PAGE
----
Vice president of LA’s school board says teachers contract may require revisions after report shows half of instructors at city’s lowest-performing schools aren’t being regularly evaluated
Esmeralda Fabián Romero | July 23, 2018
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New data show that almost half the teachers at LA Unified’s lowest-performing schools have not been evaluated for at least three years, and nearly all of those who were had received favorable ratings.
Now the school board’s vice president is calling for more regular evaluations, which he said could require negotiating changes to the city’s teachers union contract.
Teachers have been working without a contract for over a year. Early this month, United Teachers Los Angeles declared it was at an impasse with the district in its negotiations. Then the union reversed itself and said talks will resume this Tuesday as scheduled.
On Friday, the administrators union reached a tentative agreement with the district for a three-year contract that includes raises totaling 6 percent.
“As a former teacher, I know evaluation is a tool for improvement, and I think it’s important that teachers as professionals are regularly evaluated to know where they’re strong and areas of growth, so the idea that we’re not evaluating our teachers is not just a disservice to the kids in our schools and their families but also to the teachers that can really benefit from understanding how to continue to improve,” Nick Melvoin, the board’s vice president, told LA School Report.
“The one thing I’m hoping to understand is how much of this can we do unilaterally,” Melvoin said. “We need to be evaluating teachers more regularly. It’s only fair to them, not only the kids. But also, can we do that, or do we have to bargain it? And if we have to bargain it and negotiate on evaluation, then this is an important thing.”
Board President Mónica García declined to comment on the teacher evaluations and the union contract.
While over 70 percent of the students attending the 44 lowest-performing schools in the district are not proficient in either math or reading, 46 percent of their teachers were not evaluated at all from 2014 to 2017, says an analysis of district data by Parent Revolution, a nonprofit education advocacy organization in Los Angeles. Only one of those schools evaluated more than 50 percent of their teachers, according to public records revealed just weeks after the end of the school year.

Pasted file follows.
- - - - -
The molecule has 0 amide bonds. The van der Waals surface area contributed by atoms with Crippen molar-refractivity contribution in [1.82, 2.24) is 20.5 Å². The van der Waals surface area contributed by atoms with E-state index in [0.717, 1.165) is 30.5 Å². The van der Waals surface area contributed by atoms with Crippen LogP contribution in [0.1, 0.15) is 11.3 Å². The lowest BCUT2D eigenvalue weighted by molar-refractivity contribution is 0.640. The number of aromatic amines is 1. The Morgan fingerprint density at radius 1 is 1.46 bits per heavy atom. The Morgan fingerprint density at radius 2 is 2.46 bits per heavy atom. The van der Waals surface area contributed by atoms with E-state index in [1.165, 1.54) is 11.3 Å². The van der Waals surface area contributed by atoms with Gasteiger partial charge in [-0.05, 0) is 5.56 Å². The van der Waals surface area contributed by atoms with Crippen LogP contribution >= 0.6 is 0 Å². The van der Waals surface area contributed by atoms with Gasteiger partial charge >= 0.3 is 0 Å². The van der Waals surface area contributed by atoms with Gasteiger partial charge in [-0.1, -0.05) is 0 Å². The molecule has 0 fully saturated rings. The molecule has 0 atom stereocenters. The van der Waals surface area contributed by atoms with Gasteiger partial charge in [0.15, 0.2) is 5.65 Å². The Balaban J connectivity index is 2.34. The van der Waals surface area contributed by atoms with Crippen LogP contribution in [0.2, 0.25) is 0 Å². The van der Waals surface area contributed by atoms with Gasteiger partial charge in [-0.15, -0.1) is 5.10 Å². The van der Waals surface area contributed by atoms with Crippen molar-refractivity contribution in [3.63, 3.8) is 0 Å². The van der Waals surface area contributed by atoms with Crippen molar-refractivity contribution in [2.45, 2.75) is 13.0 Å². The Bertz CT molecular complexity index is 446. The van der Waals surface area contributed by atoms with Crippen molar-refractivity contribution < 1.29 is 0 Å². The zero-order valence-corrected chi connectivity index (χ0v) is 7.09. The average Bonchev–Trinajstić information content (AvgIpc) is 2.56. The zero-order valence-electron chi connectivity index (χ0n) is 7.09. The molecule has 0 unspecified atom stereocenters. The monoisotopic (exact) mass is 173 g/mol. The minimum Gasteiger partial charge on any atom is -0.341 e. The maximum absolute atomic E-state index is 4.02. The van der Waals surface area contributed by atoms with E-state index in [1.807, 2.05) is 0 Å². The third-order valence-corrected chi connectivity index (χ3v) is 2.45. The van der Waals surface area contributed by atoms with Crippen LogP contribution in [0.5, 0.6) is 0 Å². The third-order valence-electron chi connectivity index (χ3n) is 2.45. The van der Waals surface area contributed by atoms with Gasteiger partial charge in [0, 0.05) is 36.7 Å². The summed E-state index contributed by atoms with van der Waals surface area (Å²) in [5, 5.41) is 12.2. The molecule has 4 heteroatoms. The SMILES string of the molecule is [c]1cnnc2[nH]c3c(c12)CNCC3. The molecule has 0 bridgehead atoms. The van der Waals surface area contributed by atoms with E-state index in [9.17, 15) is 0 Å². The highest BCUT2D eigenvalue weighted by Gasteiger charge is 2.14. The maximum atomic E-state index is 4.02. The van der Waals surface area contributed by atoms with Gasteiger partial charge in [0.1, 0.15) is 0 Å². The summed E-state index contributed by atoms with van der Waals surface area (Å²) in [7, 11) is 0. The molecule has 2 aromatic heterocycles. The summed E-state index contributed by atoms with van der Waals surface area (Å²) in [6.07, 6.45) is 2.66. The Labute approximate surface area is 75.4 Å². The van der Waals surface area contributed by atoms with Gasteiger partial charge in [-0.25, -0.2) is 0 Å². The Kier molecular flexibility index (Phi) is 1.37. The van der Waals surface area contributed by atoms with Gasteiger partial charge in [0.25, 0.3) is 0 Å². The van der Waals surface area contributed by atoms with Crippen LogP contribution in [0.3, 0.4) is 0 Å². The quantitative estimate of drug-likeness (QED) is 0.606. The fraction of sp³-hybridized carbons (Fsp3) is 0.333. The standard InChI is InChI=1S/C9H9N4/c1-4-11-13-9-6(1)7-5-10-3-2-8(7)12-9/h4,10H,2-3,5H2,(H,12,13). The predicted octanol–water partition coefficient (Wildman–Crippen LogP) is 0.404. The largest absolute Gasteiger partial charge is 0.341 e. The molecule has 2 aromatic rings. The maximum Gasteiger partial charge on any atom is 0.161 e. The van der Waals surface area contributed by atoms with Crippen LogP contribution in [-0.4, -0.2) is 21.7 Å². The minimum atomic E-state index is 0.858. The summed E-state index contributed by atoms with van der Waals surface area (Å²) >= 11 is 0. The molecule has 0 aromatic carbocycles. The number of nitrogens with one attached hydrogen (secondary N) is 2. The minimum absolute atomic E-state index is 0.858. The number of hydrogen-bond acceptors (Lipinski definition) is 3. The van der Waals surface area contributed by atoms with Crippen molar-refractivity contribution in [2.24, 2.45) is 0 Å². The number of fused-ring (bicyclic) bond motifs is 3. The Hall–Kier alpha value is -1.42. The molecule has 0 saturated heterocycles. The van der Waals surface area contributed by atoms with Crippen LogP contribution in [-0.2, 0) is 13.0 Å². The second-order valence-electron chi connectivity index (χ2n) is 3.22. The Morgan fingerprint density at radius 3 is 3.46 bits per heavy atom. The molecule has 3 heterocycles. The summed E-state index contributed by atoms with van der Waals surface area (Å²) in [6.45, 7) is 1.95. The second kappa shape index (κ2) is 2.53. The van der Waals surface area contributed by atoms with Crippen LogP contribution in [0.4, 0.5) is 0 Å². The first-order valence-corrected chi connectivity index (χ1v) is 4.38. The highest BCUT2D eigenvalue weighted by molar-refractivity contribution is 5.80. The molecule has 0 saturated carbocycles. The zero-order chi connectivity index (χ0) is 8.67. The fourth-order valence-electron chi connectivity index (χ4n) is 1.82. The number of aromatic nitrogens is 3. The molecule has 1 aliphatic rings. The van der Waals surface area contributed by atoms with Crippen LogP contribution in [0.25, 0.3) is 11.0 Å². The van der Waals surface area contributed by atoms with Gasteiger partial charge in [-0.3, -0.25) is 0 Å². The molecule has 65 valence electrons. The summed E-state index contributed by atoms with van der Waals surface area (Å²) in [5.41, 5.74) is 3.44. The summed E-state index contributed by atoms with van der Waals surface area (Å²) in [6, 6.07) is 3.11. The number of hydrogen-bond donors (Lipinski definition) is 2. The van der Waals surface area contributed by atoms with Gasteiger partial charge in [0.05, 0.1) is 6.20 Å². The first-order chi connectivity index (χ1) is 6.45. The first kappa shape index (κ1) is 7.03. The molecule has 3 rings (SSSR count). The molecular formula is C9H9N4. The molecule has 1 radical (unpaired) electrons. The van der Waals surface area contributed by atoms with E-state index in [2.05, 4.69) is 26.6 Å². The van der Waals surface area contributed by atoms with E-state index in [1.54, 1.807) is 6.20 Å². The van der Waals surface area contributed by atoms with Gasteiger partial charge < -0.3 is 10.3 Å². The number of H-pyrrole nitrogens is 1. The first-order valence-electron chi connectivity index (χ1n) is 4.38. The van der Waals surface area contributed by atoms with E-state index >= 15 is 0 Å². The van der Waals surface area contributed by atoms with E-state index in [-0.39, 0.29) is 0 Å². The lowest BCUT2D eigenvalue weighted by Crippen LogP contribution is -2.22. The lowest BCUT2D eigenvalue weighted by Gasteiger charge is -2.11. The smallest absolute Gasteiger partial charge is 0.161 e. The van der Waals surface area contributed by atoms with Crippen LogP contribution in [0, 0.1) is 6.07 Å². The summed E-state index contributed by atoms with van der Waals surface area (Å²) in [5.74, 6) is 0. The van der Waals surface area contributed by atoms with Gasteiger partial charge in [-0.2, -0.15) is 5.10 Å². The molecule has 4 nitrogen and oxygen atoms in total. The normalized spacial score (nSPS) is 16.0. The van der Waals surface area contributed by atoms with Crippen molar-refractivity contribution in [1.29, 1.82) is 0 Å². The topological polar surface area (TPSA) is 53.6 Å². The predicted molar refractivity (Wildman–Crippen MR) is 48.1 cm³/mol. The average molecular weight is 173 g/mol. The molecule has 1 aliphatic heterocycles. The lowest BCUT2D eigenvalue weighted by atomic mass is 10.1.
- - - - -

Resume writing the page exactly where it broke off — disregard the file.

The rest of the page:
Parent Revolution obtained the data in the spring through a records request, showing that in the 2016-17 school year, 7 out of 10 teachers working at those 44 schools were not evaluated, even though only 27 percent of students at those schools were proficient in English language arts and only 20 percent were proficient in math.
Those schools are rated at the lowest two categories — red or orange — in reading, math, and English learner progress on the California School Dashboard, the state’s accountability system that launched in the spring of 2017. Only one of the 44 schools showed any improvement in reading from the previous year, and 31 of the schools showed worse results.
The 44 schools together served 25,589 students in the 2016-17 school year who were taught by 1,316 teachers, of whom 899 — or 68 percent — were not evaluated that year. Of the 417 teachers who were evaluated that year, 400 — or 96 percent — were found to meet or exceed standards, while 17 teachers were rated below standards.
From 2014 to 2017, 23 of the schools gave every teacher who was evaluated a satisfactory rating.
“The district has the data, they acknowledged it. We are very interested in seeing if the district will choose to do any differently or if they think this is OK,” said Seth Litt, Parent Revolution’s executive director. “California has not come up with the definition of what is considered an effective teacher, so it’s the responsibility of the district to figure that out. With an ongoing (contract) negotiation, this needs to be addressed.”
Melvoin said, “I hope all the parents at Parent Revolution would help us work with the union so they can see this is actually beneficial for teachers.”
Melvoin said the district has tried to strengthen teacher evaluations, but the teachers union has taken the district to court over making students’ test scores part of teachers’ job performance evaluations.
In 2013, former Superintendent John Deasy moved to make test scores 30 percent of teacher evaluations, but UTLA filed an unfair labor practices complaint. The union and the district eventually agreed to include test scores as part of evaluations but did not agree on a specific numeric requirement.
The union contract states that “teachers have to be evaluated every other year and probationary teachers are evaluated every year. Teachers with 10 years of district experience may stretch evaluations to every three, four, or five years with the consent of their evaluator, who has complete discretion. All teachers who receive a final evaluation of ‘below standard’ must be evaluated the following year.”
Litt said, “I wonder if all 46 percent of those teachers who had no evaluation in three years had been teaching more than 10 years and whether they have an evaluation on record at another school during those three years. It’s hard to tell without the district sharing that information.”
He said the district knows how long each teacher at those schools has worked but Parent Revolution did not receive that information because of contract rules.